Completed Projects

Cultivating Change: Putting Food First in Nova Scotia


Overview & Purpose

Cultivating Change: Putting Food First in Nova Scotia was an exploratory project that focused on facilitating and strengthening cross-departmental collaborations, to create sustained action and lasting change on food insecurity in Nova Scotia. This project grew out of the Activating Change Together for Community Food Security (ACT for CFS) project, that identified the opportunity to address challenges experienced by small-scale enterprises to supply large institutions with local, healthy, and sustainable food as well the barriers within publicly funded institutions to source said food.

Graphic - Presentation and discussion summary by Brave Space at the Building Self­ Reliance workshop


With the help of the Public Health Agency of Canada, the J.W. McConnell Foundation and the Knowledge Sharing Support Award from the Nova Scotia Health Research Foundation, a collaborative team hosted two events that enabled cross-departmental dialogue and learning about improving access to healthy food in NS’ publicly funded institutions and increasing the ability of producers to meet this need through the right procurement policies and practices. The organizing team consisted of FoodARC, the Ecology Action Centre, the NS Departments of Health and Wellness and Agriculture, the NS Health Authority, New Leaf Social Innovation and others. These events were held at Mount Saint Vincent University and connected over 70 stakeholders from various sectors across Nova Scotia.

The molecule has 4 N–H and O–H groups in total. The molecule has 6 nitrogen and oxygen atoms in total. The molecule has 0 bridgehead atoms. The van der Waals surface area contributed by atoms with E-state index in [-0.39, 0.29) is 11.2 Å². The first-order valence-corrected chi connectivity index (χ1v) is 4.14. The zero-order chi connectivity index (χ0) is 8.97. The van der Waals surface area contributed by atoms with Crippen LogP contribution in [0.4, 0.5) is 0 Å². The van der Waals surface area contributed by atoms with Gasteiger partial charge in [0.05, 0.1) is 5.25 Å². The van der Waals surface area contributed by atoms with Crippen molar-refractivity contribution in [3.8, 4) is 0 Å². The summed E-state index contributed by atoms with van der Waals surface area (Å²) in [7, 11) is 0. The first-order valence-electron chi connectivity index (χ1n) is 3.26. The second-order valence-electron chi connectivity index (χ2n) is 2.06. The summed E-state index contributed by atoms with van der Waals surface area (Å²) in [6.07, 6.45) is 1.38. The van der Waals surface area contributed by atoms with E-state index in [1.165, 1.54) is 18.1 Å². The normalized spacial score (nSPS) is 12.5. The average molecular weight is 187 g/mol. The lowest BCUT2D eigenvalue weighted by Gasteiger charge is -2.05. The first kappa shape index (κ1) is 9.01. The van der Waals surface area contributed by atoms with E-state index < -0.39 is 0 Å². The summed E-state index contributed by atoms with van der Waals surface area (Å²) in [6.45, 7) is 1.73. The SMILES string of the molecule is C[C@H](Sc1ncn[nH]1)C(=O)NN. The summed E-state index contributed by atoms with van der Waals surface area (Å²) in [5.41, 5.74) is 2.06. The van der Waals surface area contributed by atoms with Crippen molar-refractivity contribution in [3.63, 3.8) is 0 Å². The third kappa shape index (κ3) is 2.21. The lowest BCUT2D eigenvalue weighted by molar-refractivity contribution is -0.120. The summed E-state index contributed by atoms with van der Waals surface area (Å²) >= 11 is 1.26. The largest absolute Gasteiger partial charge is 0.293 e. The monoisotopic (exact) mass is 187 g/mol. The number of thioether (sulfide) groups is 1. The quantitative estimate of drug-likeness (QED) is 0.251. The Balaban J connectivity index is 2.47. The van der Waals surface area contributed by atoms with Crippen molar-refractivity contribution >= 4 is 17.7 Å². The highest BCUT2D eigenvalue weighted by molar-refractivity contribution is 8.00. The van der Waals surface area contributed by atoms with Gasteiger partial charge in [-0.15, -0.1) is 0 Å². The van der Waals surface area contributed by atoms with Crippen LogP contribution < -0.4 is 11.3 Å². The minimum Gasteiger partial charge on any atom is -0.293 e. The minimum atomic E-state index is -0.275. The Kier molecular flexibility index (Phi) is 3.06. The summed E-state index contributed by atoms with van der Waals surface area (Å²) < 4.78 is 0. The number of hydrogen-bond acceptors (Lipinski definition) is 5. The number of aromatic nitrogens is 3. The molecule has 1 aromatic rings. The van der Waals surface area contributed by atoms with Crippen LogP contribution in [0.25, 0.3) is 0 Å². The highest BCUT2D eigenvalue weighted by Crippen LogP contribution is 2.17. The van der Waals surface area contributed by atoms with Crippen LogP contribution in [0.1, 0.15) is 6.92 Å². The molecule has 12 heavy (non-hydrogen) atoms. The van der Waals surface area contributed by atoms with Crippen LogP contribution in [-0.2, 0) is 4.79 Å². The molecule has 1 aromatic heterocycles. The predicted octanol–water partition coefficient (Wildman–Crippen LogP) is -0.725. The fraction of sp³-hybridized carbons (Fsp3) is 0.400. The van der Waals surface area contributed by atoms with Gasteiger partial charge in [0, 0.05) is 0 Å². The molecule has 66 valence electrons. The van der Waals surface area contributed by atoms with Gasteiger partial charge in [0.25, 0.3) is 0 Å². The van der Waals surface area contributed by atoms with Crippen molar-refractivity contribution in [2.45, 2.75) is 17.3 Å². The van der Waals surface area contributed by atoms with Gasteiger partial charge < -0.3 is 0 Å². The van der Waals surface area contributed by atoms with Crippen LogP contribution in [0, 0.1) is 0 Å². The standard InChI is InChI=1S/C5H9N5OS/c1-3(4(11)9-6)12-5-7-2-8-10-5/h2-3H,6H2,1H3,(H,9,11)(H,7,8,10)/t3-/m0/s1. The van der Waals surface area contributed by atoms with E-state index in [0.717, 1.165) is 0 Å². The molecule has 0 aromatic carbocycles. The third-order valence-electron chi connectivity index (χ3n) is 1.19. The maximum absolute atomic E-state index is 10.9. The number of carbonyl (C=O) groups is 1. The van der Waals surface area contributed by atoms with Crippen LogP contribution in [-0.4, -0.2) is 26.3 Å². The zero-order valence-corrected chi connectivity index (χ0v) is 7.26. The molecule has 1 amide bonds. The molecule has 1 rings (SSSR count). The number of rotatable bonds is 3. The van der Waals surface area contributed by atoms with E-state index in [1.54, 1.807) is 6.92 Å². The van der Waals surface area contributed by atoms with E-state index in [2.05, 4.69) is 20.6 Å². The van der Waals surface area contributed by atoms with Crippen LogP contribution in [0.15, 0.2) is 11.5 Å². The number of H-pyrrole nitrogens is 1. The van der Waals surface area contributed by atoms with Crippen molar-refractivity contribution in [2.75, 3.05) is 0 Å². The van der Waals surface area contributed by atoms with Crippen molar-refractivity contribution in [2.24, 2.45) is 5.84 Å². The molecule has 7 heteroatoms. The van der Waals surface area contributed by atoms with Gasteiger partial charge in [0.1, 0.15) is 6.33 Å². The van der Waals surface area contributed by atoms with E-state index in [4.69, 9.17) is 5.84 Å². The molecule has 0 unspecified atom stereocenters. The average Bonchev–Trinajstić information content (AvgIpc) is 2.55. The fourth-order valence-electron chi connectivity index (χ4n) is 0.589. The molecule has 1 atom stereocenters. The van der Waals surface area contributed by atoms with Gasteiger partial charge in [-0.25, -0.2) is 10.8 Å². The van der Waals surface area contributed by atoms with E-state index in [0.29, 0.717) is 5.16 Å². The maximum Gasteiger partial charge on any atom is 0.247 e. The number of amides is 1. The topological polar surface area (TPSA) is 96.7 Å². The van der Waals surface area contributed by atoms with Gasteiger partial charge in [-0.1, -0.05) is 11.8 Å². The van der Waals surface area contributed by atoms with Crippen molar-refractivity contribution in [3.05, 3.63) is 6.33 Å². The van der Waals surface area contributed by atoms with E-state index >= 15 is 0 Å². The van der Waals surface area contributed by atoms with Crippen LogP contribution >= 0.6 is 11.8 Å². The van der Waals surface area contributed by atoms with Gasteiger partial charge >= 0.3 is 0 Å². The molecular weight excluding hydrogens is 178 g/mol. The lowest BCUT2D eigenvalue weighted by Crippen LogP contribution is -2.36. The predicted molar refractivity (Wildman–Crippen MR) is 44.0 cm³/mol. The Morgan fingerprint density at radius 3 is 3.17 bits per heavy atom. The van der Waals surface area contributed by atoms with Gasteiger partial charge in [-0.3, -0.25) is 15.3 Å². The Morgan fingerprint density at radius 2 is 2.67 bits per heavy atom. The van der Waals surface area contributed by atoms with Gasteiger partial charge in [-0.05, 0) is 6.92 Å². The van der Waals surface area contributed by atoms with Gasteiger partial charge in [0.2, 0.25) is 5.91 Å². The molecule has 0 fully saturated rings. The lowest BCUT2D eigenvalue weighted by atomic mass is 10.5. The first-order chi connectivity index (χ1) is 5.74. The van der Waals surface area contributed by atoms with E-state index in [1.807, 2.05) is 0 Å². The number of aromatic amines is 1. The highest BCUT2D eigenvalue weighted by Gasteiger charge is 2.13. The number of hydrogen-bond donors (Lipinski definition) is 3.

1.  “Building Self-Reliance” (March 2016): Renowned chef and activist, Joshna Maharaj, was invited

to share her learning and advice in shifting purchasing in local institutions towards healthy, local, and sustainable food.  Her presentation was followed by an interactive workshop to help stakeholders examine their own institutions.

2.  “Pathways to Healthy, Local and Sustainable Food in our Institutions” (January 2017): This gathering was a follow-up to the first event and focused on procurement of local, healthy, and sustainable food by NS’ publicly funded institutions, also known as “farm to institution programs”.  Stakeholders learned from each other’s strategies and challenges and to explore mechanisms for intersectoral collaboration and dialogue around the role of institutional procurement in helping to achieve community food security. The outcome of this gathering was a documentation of success stories, current strategies, and a list of next steps. Check out the Harvest Report for results.


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